This course is designed for the non-psychology major and will examine a different general-interest topic each time it is taught. Students will be exposed to the five major theoretical perspectives and to research methods as they pertain to a thematic topic such as ‘close relationships,’ ‘psychology of the self,’ ‘drugs, brain, and behavior,’ etc.
This course will cover major content domains in the discipline of Psychology, including biological, cognitive, developmental, social and personality, and mental health. In addition, themes that are relevant to all of these domains and that link content areas will be discussed, with emphasis on ethics and cultural/social diversity. This course is also intended to foster an appreciation of the role of scientific reasoning in understanding human behavior and the mind.
Students will be taught critical thinking and scientific reasoning skills. Topics include: philosophy of science and the scientific method, measurement theory (reliability and validity), the basics of research design (control variables, rival hypotheses, and confoundings), and elementary statistical analysis.
Statistical methods are an integral part of social sciences, particularly psychology, as they provide the tools that are needed to reveal patterns in complex behavior. Students will develop an appreciation of the role of statistics and knowledge of the major tests that demonstrate differences and relationships. Math 111 cannot be substituted for this course.
A survey of theories and research concerning sensation and perception focusing on how we construct an internal representation of the external world from the evidence of our senses.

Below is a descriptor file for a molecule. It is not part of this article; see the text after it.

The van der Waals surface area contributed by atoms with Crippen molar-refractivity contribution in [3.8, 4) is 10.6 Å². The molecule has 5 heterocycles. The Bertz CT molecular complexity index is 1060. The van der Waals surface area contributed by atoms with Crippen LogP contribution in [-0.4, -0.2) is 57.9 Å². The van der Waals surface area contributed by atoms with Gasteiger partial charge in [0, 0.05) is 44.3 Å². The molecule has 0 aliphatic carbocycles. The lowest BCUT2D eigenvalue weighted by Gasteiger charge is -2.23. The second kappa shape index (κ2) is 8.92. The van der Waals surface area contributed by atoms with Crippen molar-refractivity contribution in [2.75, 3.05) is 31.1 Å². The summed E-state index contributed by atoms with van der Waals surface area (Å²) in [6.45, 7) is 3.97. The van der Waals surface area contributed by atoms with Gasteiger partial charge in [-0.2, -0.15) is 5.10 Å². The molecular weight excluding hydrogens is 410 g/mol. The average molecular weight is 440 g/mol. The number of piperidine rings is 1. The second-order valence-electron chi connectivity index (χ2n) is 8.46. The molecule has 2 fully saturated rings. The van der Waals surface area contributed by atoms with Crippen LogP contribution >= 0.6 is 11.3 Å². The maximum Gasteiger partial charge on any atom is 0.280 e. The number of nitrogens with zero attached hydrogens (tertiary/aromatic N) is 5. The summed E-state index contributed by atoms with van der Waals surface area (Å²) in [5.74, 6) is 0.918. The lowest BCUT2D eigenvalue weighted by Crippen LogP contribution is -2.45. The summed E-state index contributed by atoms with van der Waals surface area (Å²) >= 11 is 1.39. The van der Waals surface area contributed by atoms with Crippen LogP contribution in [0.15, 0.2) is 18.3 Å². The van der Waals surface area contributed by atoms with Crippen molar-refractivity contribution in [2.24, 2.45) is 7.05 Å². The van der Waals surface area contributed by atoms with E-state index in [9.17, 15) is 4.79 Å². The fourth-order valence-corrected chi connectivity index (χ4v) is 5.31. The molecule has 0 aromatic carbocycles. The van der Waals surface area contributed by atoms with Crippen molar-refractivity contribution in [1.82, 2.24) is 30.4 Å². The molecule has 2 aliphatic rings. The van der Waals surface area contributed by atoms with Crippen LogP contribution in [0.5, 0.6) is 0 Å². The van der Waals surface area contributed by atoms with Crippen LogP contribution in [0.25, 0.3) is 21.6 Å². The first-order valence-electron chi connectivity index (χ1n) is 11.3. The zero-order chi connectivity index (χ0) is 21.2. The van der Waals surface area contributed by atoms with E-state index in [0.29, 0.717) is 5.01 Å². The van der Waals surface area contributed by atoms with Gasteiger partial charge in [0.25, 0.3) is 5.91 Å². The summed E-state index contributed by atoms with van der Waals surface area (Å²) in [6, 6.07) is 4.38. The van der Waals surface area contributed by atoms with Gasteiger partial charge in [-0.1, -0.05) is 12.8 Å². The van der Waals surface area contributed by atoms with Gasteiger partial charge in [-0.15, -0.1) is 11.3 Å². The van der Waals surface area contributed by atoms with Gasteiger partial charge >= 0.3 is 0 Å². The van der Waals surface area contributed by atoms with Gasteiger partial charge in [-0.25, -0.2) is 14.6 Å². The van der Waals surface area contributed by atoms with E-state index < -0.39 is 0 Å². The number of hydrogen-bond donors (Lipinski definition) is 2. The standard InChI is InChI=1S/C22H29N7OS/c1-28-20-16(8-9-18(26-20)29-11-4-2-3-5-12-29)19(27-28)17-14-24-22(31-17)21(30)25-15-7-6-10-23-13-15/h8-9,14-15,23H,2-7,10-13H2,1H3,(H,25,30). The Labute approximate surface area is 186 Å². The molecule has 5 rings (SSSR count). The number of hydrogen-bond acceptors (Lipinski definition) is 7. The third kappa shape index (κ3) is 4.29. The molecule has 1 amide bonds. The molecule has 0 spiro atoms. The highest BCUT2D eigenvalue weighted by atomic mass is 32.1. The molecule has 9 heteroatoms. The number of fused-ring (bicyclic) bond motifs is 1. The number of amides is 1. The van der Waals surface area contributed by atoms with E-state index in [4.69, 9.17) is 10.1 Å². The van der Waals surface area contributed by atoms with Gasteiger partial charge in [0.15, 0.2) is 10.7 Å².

Through an analysis of primary research, personal narratives, media depictions and therapeutic protocols, students will learn the biological, behavioral, cognitive, and sociocultural factors leading to addictive behaviors. Through a health equity lens, and an emphasis on project-based learning, the course will use addiction to highlight disparities in health status, treatment access, and outcomes across racial, ethnic and socioeconomic groups.
Traditional Western conceptualization of health divides our experiences into physical and mental - body and mind, and also into wellness and illness. Yet many other cultures understand health very differently. Increasingly, Western models of health care aim to approach health from a more integrated and culturally competent model. This is in response to recognition that current leading causes of mortality (such as substance abuse, overeating, unprotected sex, and suicide) are driven by psycho-social factors.
Theories and research on human learning and teaching, especially in educational settings. This course will cover the current theories of teaching and learning processes from a variety of perspectives, with emphasis placed on applications of research to practice and policy. Cognitive processes, individual differences, strategies for instruction, motivation, critical thinking, and self-regulation of learning will be stressed.
The phenomenology, etiology, and treatment of the major forms of psychological disorders, including schizophrenia, mood disorders, anxiety disorders, and personality disorders. We will evaluate theories and research concerning these disorders from psychobiological, behavioral, cognitive, sociocultural, and psychodynamic perspectives.
A study of developmental principles, focusing on research relevant to prenatal development, infancy, and childhood. Theories of emotional, cognitive, and social development will be examined. Students will consider the implications of developmental research for social and educational policy that affects the welfare of children. F11 sections include a 10-hour community-based learning requirement.
Pre-requisite: Psychology 150 or Education 201